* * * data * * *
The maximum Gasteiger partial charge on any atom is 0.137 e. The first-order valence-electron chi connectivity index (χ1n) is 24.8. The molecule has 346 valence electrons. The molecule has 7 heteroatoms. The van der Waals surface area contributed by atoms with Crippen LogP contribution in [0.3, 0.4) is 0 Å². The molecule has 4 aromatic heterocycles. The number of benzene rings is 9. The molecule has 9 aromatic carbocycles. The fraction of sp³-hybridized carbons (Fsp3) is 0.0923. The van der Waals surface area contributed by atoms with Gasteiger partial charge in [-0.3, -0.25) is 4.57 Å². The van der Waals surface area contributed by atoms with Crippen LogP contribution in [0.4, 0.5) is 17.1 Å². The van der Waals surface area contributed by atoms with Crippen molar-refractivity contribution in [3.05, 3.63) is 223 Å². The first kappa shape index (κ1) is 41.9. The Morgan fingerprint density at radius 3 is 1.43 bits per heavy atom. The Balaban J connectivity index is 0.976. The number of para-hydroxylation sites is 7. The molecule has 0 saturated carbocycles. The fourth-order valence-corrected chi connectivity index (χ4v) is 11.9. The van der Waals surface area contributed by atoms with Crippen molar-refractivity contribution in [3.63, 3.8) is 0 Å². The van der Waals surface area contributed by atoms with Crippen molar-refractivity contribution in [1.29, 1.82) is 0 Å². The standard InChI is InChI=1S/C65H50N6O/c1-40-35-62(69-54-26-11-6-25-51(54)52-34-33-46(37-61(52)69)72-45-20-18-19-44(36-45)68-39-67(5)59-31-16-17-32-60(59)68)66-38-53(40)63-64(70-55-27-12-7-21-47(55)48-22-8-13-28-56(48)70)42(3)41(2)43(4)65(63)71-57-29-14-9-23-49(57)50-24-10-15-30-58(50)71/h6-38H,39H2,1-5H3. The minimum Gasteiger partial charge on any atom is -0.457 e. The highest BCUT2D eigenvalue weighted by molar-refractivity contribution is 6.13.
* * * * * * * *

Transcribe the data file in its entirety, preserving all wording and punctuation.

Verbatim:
The maximum Gasteiger partial charge on any atom is 0.137 e. The first-order valence-electron chi connectivity index (χ1n) is 24.8. The molecule has 346 valence electrons. The molecule has 7 heteroatoms. The van der Waals surface area contributed by atoms with Crippen LogP contribution in [0.3, 0.4) is 0 Å². The molecule has 4 aromatic heterocycles. The number of benzene rings is 9. The molecule has 9 aromatic carbocycles. The fraction of sp³-hybridized carbons (Fsp3) is 0.0923. The van der Waals surface area contributed by atoms with Gasteiger partial charge in [-0.3, -0.25) is 4.57 Å². The van der Waals surface area contributed by atoms with Crippen LogP contribution in [0.4, 0.5) is 17.1 Å². The van der Waals surface area contributed by atoms with Crippen molar-refractivity contribution in [3.05, 3.63) is 223 Å². The first kappa shape index (κ1) is 41.9. The Morgan fingerprint density at radius 3 is 1.43 bits per heavy atom. The Balaban J connectivity index is 0.976. The number of para-hydroxylation sites is 7. The molecule has 0 saturated carbocycles. The fourth-order valence-corrected chi connectivity index (χ4v) is 11.9. The van der Waals surface area contributed by atoms with Crippen molar-refractivity contribution in [3.63, 3.8) is 0 Å². The van der Waals surface area contributed by atoms with Crippen molar-refractivity contribution in [1.29, 1.82) is 0 Å². The standard InChI is InChI=1S/C65H50N6O/c1-40-35-62(69-54-26-11-6-25-51(54)52-34-33-46(37-61(52)69)72-45-20-18-19-44(36-45)68-39-67(5)59-31-16-17-32-60(59)68)66-38-53(40)63-64(70-55-27-12-7-21-47(55)48-22-8-13-28-56(48)70)42(3)41(2)43(4)65(63)71-57-29-14-9-23-49(57)50-24-10-15-30-58(50)71/h6-38H,39H2,1-5H3. The minimum Gasteiger partial charge on any atom is -0.457 e. The highest BCUT2D eigenvalue weighted by molar-refractivity contribution is 6.13.